On today’s date in 1930, hockey legend Miles Gilbert Horton was born in Cochrane, Ont., northeast of Timmins.
Better known as Tim Horton, he played for 24 National Hockey League (NHL) seasons for the Toronto Maple Leafs (1949-70), New York Rangers (1970-71), Pittsburgh Penguins (1971-72) and Buffalo Sabres (1972-74). In that time, he won four Stanley Cups, including in 1967, when Toronto won its last championship.
His other NHL achievements include:
- being named to the First All-Star Team in 1964, 1968 and 1969;
- being named to the Second All-Star Team in 1954, 1963 and 1967;
- being posthumously inducted into the Hockey Hall of Fame in 1977;
- being posthumously inducted into the Buffalo Sabres Hall of Fame in 1982;
- having his #2 jersey retired by the Buffalo Sabres in 1996;
- ranking #43 on The Hockey News list of the 100 Greatest Hockey Players in 1998;
- ranking #59 on the CBC’s “Greatest Canadian” list in 2004;
- receiving the Bruce Prentice Legacy Award by the Ontario Sports Hall of Fame in 2015;
- having his #7 jersey retired by the Toronto Maple Leafs in 2016; and
- being named one of the “100 Greatest NHL Players in history” by the league in 2017.
An entrepreneur, Horton launched a hamburger restaurant – under the soon-to-be-famous Tim Horton name – in North Bay, Ont., in the early 1960s. He also owned a Studebaker dealership, Tim Horton Motors, on Yonge Street in Toronto about two years before opening the first Tim Horton Doughnut Shop on Ottawa Street in nearby Hamilton in 1964.
Canada’s largest quick-service restaurant chain, Tim Hortons – as the company is now known – has about 4,800 restaurants in 14 countries.
In 2014, Burger King purchased Tim Hortons for $11.4 billion US, and a few months later, the chain became a subsidiary of the holding company Restaurant Brands International, which is majority-owned by the Brazilian investment firm 3G Capital.
On Feb. 21, 1974, Horton – then 44 – was killed in a car accident after losing control of his De Tomaso Pantera sports car on the Queen Elizabeth Way in St. Catharines.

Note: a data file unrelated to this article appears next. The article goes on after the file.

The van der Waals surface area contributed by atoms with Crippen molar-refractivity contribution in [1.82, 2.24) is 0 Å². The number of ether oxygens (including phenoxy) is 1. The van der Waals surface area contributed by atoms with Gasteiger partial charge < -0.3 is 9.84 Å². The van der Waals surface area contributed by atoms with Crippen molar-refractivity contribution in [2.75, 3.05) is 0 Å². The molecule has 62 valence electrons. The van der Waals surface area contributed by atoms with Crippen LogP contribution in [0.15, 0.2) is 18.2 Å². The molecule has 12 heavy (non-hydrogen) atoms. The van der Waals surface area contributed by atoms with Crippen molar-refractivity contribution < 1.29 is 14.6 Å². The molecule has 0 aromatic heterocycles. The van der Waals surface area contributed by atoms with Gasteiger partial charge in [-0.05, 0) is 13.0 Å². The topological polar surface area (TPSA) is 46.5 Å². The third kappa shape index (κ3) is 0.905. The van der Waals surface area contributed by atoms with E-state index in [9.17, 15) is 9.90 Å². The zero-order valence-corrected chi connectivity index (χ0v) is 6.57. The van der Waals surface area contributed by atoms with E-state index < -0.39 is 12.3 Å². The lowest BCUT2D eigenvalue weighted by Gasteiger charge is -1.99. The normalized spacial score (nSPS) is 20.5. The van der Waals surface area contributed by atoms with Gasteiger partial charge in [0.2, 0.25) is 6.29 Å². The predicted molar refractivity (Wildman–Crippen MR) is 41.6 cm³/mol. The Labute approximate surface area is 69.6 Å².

He was driving alone to Buffalo following a game against his former team, the Toronto Maple Leafs, the night before. Seen travelling at high speeds in Burlington at about 4 a.m., Horton was approaching the Lake Street exit in St. Catharines when he lost control of his car, according to Tim Griggs and Lori Horton’s 1997 book, In Loving Memory: A Tribute to Tim Horton. Horton was found nearly 40 metres from his totalled car, which rolled several times before coming to a stop in the opposite lane.
“Horton was a tremendous competitor, a great person,” Montréal Canadiens manager Sam Pollock was quoted as saying in a Montréal Gazette report following the accident. “Nothing was too much, no task too great. There were no ifs, ands or buts. He did the job, injured or not.”
Known for his on-ice tenacity, Horton was “the strongest skating defenseman in hockey,” Pollock said, adding the future Hall of Famer “used his strength legally.”
“He was never vicious.”
Horton’s autopsy was only made public in 2005, more than three decades after his death.
“As an autopsy obtained by the Citizen in 2005 showed, Horton was drunk,” reads a February 2015 story from the Ottawa Citizen. “He had twice the legal limit of booze in his system. There were also indications he had been taking Dexamyl, a then-legal prescription drug that mixed dextro-amphetamine with a barbiturate.”
After his death, his business partner Ron Royce purchased the Horton family’s shares in the doughnut business – then with 40 stores – for $1 million.